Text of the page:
The Prospective Urban Rural Epidemiology (PURE) study has suggested that a high-carb diet is significantly less healthy than a diet high in fat, with the findings directly challenging current dietary guidelines, placing their validity on shaky ground.

Existing dietary guidelines in the UK recommend eating large amounts of starchy foods, whilst limiting dietary fat. They also advise decreasing dietary fat, particularly saturated fat, with the argument that they are associated with increased LDL cholesterol and cardiovascular disease. The PURE study suggests that this view may be incorrect, as neither total fat nor saturated fat were associated with increased risk of cardiovascular disease. Furthermore, the results indicate that replacing dietary fat with carbohydrate, as current guidelines suggest, could be a fatal mistake and that the opposite substitution may in fact be more favourable.

The study recorded dietary information from over 135,000 individuals, across 18 countries and 5 continents of varying affluence, with a median follow-up period of 7.4 years. This makes it one of the largest comprehensive studies of diet and health to date.

Results of the study

The study recorded total mortality, which is the simplest measure of general health, alongside a range of cardiovascular events such as heart disease and stroke. Total mortality rates were found to be significantly higher in people who ate a diet higher in carbohydrate and/or lower in fat, on average.

The group with the highest proportion of their calories coming from carbohydrate had a 28 per cent higher total mortality than the group with the lowest. Meanwhile, the group with the highest proportion of calories from fat had a 23 per cent lower total mortality than the group with the lowest. Increased intake of each of the three types of fat (saturated, monounsaturated and polyunsaturated) was associated with lower total mortality.

It is important to note that, whilst low-carbohydrate does not always mean high-fat, none of the diet groups in this study were particularly high in protein (the highest group consumption of protein by calories was 19.7 per cent), therefore the main trade-offs were between carbohydrate and fat.

Total fat, saturated and unsaturated fat intakes were not associated with cardiovascular disease, myocardial infarction or mortality. In fact, the group with the highest proportional saturated fat intake had a 21 per cent lower risk of stroke than the group with the lowest.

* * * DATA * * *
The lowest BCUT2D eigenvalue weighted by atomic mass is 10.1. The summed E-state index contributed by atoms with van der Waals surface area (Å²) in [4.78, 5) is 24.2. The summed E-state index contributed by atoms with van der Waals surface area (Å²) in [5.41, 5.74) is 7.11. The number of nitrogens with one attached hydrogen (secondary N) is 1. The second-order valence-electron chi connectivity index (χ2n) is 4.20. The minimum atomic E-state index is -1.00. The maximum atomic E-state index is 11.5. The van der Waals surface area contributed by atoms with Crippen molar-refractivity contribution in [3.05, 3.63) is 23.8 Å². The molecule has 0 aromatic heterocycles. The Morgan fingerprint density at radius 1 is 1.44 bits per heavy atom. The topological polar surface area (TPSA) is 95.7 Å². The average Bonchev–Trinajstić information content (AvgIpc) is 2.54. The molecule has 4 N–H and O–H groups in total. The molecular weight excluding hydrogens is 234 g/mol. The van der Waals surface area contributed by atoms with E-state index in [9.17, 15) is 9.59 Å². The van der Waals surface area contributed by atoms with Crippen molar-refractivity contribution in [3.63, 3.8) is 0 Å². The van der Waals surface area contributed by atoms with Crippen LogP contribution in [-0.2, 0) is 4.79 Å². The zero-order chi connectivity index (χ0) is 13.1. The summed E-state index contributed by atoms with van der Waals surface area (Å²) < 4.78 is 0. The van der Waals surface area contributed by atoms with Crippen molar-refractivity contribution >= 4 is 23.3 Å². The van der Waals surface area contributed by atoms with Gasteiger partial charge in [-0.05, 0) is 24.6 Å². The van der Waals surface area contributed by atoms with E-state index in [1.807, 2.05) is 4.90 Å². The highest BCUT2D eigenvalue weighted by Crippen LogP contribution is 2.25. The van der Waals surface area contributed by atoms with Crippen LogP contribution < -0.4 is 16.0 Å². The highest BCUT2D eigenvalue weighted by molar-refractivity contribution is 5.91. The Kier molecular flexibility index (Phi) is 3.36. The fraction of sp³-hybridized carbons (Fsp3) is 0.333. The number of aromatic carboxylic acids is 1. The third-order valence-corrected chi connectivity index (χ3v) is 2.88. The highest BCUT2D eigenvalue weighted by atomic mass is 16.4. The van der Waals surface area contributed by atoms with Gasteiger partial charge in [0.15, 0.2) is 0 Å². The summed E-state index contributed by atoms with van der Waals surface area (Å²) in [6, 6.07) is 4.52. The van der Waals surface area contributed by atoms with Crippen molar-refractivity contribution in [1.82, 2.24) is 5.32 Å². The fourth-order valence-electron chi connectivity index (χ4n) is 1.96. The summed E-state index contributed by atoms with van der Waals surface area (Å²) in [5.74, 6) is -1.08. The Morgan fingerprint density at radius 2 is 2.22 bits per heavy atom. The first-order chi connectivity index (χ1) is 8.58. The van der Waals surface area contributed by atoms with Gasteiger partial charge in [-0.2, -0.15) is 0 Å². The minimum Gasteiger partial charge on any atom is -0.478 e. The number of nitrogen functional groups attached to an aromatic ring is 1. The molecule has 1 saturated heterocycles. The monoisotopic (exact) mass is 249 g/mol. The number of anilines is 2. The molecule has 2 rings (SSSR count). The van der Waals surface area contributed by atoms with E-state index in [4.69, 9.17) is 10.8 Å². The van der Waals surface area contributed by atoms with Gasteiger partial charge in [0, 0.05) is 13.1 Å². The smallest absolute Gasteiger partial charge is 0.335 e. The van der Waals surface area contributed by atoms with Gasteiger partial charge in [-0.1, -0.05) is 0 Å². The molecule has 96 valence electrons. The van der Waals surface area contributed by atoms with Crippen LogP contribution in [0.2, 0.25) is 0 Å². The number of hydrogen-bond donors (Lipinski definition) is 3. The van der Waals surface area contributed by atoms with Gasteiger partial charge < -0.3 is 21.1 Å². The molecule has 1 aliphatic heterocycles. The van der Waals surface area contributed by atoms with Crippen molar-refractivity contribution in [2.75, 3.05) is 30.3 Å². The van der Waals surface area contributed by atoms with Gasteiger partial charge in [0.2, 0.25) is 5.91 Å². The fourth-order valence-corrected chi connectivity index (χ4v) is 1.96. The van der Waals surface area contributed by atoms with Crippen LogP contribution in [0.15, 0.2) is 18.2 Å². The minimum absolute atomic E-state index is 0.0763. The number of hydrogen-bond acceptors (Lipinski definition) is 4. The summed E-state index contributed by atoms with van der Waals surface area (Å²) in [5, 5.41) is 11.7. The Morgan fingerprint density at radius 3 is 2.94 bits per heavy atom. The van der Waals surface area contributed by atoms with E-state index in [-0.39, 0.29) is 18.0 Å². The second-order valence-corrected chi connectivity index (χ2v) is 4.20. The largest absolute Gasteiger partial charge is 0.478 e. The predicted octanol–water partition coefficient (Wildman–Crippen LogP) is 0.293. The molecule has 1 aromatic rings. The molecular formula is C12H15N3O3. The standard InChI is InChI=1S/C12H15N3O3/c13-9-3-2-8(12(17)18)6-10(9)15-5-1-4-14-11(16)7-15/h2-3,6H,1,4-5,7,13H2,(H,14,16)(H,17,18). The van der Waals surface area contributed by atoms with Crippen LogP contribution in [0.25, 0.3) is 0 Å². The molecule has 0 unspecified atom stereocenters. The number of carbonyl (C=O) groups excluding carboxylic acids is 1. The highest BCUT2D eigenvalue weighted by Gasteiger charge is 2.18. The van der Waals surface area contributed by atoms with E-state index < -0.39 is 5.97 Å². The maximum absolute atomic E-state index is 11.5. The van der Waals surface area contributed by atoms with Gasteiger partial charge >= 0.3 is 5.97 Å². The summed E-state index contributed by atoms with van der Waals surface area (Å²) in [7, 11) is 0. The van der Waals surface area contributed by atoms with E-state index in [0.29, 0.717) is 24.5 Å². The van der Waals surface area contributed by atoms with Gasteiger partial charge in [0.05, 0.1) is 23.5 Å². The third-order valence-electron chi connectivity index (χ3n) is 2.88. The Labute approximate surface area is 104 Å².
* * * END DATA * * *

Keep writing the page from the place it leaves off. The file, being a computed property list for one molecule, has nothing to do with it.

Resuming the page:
Cholesterol is poorly understood

Current dietary guidelines are based on a number of presumed causal relationships regarding cholesterol, and much like carbohydrate, it appears to be poorly understood. These relationships are between dietary saturated fat and LDL cholesterol levels, and then between LDL cholesterol and cardiovascular disease.

The authors note that, although dietary carbohydrate is often associated with lower LDL cholesterol, it is also linked with negative increases in other biomarkers that are better predictors of cardiovascular disease, such as triglycerides, total-to-HDL cholesterol ratio and ApoB-to-ApoA1 ratio.

Limitations of the study

The study did not differentiate between simple refined carbohydrates and complex unrefined carbohydrates, which is likely an important factor in the results.

Some of the highest carbohydrate intakes tended to be in countries of lower incomen, such as Bangladesh, where poverty is also likely to play a role in mortality.

The group with the lowest carbohydrate intake still received 46.4 per cent of their calories from carbohydrates, and the group with the highest total fat intake received 35.3 per cent of their calories from fat. Whilst these groups are shown to be the most favourable in the study, none of the groups would be categorised as ‘low-carbohydrate’.

As with all associational nutrition studies, the results do not prove a causal link between macronutrients and the observed effects, they merely display trends in a large group of people. The food frequency questionnaires used to assess diet are also a potential source of error.

Time to rethink low-fat dietary guidelines?

The results of the PURE study are consistent with the findings of randomised controlled trials and meta-analyses of similar observational studies, adding to the case against current dietary guidelines. The authors conclude that “global dietary guidelines should be reconsidered in light of these findings.”

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